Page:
Multiplex polymerase chain reaction detection of Streptococcus pneumoniae and Haemophilus influenzae and their antibiotic resistance in patients with community-acquired pneumonia from southwest Iran.BMC Microbiol. 2021 12 14; 21(1):343.BM
This study aimed to evaluate the occurrence of Streptococcus pneumoniae and Haemophilus influenzae in sputum of patients with community-acquired pneumonia (CAP) using culture and multiplex polymerase chain reaction (M-PCR) methods and to survey the antibiotic resistance patterns of aforesaid isolates.
In total, 23.9 % (n = 22/92) of sputum samples showed positive results in the culture method. S. pneumoniae and H. influenzae were isolated from 15 (16.3 %) and 7 (7.6%) samples, respectively. Using M-PCR, 44 (47.8 %) samples were positive for S. pneumoniae and H. influenzae. Of these, S. pneumoniae and H. influenzae were detected in 33 (35.8%) and 11 (11.9%) of the sputum samples, respectively. The sensitivity, specificity, and accuracy rates of PCR in detection of S. pneumoniae in comparison with culture method were 100, 76.6, and 83.6%, respectively. While, the sensitivity, specificity, and accuracy rates of PCR in detection of H. influenzae in comparison with culture method were 100, 95.3, and 95.8%, respectively. Out of 11 isolates of H. influenzae, two strains confirmed as H. influenzae type b (Hib) and 3 isolates were type f. However, 6 isolates were non-typable. The co-trimoxazole and amoxicillin/clavulanate were the less effective antibiotics against S. pneumonia and H. influenzae, respectively. Ceftriaxone with 13.3% resistance rates was the most effective antibiotic against S. pneumoniae, while, clarithromycin, ceftriaxone, and gentamicin with resistance rates of 28.6% for each one were the most effective chemicals against H. influenzae isolates.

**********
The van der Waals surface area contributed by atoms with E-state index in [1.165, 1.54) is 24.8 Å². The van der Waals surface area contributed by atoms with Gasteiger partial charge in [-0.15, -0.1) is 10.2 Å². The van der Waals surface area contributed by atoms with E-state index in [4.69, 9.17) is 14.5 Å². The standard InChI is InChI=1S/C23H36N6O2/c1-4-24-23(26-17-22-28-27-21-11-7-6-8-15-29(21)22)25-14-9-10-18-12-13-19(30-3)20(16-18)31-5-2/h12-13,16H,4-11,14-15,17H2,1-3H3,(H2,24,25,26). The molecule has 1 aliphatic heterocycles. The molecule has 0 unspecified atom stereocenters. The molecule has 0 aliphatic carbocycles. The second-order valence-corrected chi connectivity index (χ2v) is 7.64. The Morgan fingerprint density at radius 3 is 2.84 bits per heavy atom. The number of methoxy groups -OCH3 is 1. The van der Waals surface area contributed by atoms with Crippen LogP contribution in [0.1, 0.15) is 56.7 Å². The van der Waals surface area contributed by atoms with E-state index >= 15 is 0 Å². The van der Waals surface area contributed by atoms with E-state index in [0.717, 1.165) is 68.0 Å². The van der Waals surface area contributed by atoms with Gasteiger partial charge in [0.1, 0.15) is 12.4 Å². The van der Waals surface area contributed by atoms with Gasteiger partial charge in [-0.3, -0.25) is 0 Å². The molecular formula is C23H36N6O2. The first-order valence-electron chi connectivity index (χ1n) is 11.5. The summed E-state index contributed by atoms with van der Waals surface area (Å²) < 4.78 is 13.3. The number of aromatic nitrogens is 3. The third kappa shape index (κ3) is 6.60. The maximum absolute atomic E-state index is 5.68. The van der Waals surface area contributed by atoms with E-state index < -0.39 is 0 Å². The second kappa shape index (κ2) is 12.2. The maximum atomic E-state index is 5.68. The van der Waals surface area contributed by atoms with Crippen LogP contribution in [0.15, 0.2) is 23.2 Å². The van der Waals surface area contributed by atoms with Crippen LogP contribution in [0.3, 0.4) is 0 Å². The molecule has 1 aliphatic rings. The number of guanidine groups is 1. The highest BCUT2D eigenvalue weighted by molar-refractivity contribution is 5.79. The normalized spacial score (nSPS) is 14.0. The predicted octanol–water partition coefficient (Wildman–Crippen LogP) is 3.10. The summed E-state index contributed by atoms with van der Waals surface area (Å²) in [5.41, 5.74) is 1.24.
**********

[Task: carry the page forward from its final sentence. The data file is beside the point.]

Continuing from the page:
In this study, the prevalence of S. pneumoniae was more than H. influenzae using culture and M-PCR methods. The M-PCR provided better efficiency in detecting the bacterial agents in CAP patients compared to culture method. This method can improve the early detection of pathogens contributed to CAP. The drug resistant S. pneumoniae and H. influenzae indicated the need to develop a codified monitoring program to prevent further spread of these strains.